How to remember Markdown's link syntax

Published on – Tags:

What was it again, [text](url) or (text)[url]? Use this one weird trick to remember – Markdown consultants HATE it!

Spoiler: it's the former since it looks like a function call.

Let's also take a look at alternative link syntaxes.

Table of contents

It's [text](url) because it looks like a function call

Anti-mnemonic: (text)[url] would look like you are accessing a value from an array or from the text string using the key url. That wouldn't make as much sense, would it?

Thinking of functions, you can also provide a title as the second argument. These are all valid and identical (according to the CommonMark Spec):

[text](url "title")
[text](url 'title')
[text](url (title))

Result (×3):
<a href="url" title="title">text</a>

(Looks like PrismJS can't correctly highlight this and some of the following code snippets, but let's not be bothered by it.)

For completeness, let's see other ways of specifying links in Markdown.

These are easy – just wrap an absolute URI or an email address in angle brackets:

<https://example.com/foo/bar>
<mail@example.com>

A reference link consists of link text and a link label. The link label should have a corresponding "link reference definition" somewhere in the document, for example at the end of a section or at the end of the whole document. Like so:

Check out [foo][1], [bar][2] and [baz][3].

Do you know what's [my favorite search engine][duck]?
I like it more than [Microsoft's search engine][bing].

[1]: https://example.com/foo
[2]: https://example.com/bar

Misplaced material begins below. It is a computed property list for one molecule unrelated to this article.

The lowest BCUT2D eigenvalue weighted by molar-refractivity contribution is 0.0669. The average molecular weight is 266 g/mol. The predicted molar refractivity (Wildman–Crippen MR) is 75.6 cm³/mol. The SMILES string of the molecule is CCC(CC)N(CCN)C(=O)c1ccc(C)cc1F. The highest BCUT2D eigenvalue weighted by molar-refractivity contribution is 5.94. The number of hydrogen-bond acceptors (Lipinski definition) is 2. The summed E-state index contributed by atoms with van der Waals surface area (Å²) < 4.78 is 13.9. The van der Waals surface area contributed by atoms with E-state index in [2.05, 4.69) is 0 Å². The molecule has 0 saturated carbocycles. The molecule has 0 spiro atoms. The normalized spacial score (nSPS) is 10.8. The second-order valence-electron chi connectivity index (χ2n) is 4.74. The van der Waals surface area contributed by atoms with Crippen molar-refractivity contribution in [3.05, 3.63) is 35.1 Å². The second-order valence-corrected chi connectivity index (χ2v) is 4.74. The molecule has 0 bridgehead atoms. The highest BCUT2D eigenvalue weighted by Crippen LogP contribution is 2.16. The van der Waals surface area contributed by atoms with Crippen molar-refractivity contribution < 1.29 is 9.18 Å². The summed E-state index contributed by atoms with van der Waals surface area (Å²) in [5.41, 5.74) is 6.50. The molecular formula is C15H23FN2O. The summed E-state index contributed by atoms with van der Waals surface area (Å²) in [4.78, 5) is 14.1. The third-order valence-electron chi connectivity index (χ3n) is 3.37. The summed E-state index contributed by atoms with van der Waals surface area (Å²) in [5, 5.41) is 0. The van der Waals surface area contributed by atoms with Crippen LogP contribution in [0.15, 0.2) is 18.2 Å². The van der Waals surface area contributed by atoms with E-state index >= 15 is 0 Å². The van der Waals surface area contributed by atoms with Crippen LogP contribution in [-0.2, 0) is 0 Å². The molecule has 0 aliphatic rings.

[3]: https://example.com/baz

[duck]: https://duck.com
[bing]: https://bing.com

But wait! There's more.

If the link text and label are the same (labels are case-insensitive), you can use "collapsed reference links" and drop the label:

Check out [foo][], [Bar][] and [BAZ][].

[foo]: https://example.com/foo
[BAR]: https://example.com/bar
[baz]: https://example.com/baz

And "shortcut reference links" take a step further by allowing you to drop the empty brackets as well:

Check out [foo], [Bar] and [BAZ].

[foo]: https://example.com/foo
[BAR]: https://example.com/bar
[baz]: https://example.com/baz

Btw, images

I have previously struggled to remember the syntax for specifying images in Markdown. While writing this blog post, I realized that the syntax is the same as for links, except that there's a bang (!) at the beginning:

![alt text](url)
![foo][bar]
![ham][]
![spam]

Image with an empty alt text: ![](url)

[bar]: https://example.com/bar.jpg
[ham]: https://example.com/ham.jpg
[spam]: https://example.com/spam.jpg

Further resources

The CommonMark Spec has more examples and edge cases covered. Check out these sections of the spec: